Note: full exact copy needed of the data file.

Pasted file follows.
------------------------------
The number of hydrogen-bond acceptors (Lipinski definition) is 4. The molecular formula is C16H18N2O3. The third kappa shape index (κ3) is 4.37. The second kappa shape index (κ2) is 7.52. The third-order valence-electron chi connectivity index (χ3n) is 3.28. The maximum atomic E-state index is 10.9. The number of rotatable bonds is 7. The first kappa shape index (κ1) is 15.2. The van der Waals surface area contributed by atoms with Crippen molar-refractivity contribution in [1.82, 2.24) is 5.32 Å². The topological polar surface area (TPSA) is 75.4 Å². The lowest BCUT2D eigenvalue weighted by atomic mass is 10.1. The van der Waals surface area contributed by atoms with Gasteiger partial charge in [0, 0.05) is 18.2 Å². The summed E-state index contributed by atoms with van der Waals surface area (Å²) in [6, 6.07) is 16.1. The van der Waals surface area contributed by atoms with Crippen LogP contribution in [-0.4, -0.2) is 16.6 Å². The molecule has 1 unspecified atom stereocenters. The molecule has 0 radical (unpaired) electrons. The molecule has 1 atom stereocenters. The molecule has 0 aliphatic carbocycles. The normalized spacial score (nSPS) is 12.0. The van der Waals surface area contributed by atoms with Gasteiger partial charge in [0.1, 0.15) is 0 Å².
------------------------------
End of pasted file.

The number of hydrogen-bond acceptors (Lipinski definition) is 4. The molecular formula is C16H18N2O3. The third kappa shape index (κ3) is 4.37. The second kappa shape index (κ2) is 7.52. The third-order valence-electron chi connectivity index (χ3n) is 3.28. The maximum atomic E-state index is 10.9. The number of rotatable bonds is 7. The first kappa shape index (κ1) is 15.2. The van der Waals surface area contributed by atoms with Crippen molar-refractivity contribution in [1.82, 2.24) is 5.32 Å². The topological polar surface area (TPSA) is 75.4 Å². The lowest BCUT2D eigenvalue weighted by atomic mass is 10.1. The van der Waals surface area contributed by atoms with Gasteiger partial charge in [0, 0.05) is 18.2 Å². The summed E-state index contributed by atoms with van der Waals surface area (Å²) in [6, 6.07) is 16.1. The van der Waals surface area contributed by atoms with Crippen LogP contribution in [-0.4, -0.2) is 16.6 Å². The molecule has 1 unspecified atom stereocenters. The molecule has 0 radical (unpaired) electrons. The molecule has 1 atom stereocenters. The molecule has 0 aliphatic carbocycles. The normalized spacial score (nSPS) is 12.0. The van der Waals surface area contributed by atoms with Gasteiger partial charge in [0.1, 0.15) is 0 Å².